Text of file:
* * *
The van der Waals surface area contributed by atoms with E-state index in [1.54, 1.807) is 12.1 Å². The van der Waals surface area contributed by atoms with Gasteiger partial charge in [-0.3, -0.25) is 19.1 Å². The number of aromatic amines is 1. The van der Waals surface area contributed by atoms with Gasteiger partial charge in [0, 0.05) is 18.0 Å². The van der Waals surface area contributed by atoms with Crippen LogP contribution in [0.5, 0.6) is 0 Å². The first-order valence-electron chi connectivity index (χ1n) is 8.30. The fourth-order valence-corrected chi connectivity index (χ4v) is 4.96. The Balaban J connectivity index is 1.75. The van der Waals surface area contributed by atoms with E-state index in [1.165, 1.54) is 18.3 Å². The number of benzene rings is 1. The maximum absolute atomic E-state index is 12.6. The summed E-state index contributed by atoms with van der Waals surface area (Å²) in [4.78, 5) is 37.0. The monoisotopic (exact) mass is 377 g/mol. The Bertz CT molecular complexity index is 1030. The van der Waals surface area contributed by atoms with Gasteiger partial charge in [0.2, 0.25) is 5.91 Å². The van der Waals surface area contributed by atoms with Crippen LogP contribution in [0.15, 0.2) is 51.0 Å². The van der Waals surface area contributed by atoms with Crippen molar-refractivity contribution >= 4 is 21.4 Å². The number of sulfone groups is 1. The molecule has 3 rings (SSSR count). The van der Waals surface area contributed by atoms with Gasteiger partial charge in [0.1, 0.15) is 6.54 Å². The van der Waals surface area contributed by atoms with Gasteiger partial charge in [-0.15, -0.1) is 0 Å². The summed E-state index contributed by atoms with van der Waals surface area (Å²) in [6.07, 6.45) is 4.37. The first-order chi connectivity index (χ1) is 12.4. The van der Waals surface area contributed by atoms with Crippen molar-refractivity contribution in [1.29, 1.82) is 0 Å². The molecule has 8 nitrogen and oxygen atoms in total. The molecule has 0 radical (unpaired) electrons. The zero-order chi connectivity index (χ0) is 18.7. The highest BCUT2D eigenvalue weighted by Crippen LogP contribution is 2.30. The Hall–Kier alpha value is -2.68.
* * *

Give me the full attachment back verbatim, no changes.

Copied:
The van der Waals surface area contributed by atoms with E-state index in [1.54, 1.807) is 12.1 Å². The van der Waals surface area contributed by atoms with Gasteiger partial charge in [-0.3, -0.25) is 19.1 Å². The number of aromatic amines is 1. The van der Waals surface area contributed by atoms with Gasteiger partial charge in [0, 0.05) is 18.0 Å². The van der Waals surface area contributed by atoms with Crippen LogP contribution in [0.5, 0.6) is 0 Å². The first-order valence-electron chi connectivity index (χ1n) is 8.30. The fourth-order valence-corrected chi connectivity index (χ4v) is 4.96. The Balaban J connectivity index is 1.75. The van der Waals surface area contributed by atoms with E-state index in [1.165, 1.54) is 18.3 Å². The number of benzene rings is 1. The maximum absolute atomic E-state index is 12.6. The summed E-state index contributed by atoms with van der Waals surface area (Å²) in [4.78, 5) is 37.0. The monoisotopic (exact) mass is 377 g/mol. The Bertz CT molecular complexity index is 1030. The van der Waals surface area contributed by atoms with Gasteiger partial charge in [0.2, 0.25) is 5.91 Å². The van der Waals surface area contributed by atoms with Crippen LogP contribution in [0.15, 0.2) is 51.0 Å². The van der Waals surface area contributed by atoms with Crippen molar-refractivity contribution >= 4 is 21.4 Å². The number of sulfone groups is 1. The molecule has 3 rings (SSSR count). The van der Waals surface area contributed by atoms with Gasteiger partial charge in [0.1, 0.15) is 6.54 Å². The van der Waals surface area contributed by atoms with Gasteiger partial charge in [-0.15, -0.1) is 0 Å². The summed E-state index contributed by atoms with van der Waals surface area (Å²) in [6.07, 6.45) is 4.37. The first-order chi connectivity index (χ1) is 12.4. The van der Waals surface area contributed by atoms with Crippen molar-refractivity contribution in [1.29, 1.82) is 0 Å². The molecule has 8 nitrogen and oxygen atoms in total. The molecule has 0 radical (unpaired) electrons. The zero-order chi connectivity index (χ0) is 18.7. The highest BCUT2D eigenvalue weighted by Crippen LogP contribution is 2.30. The Hall–Kier alpha value is -2.68.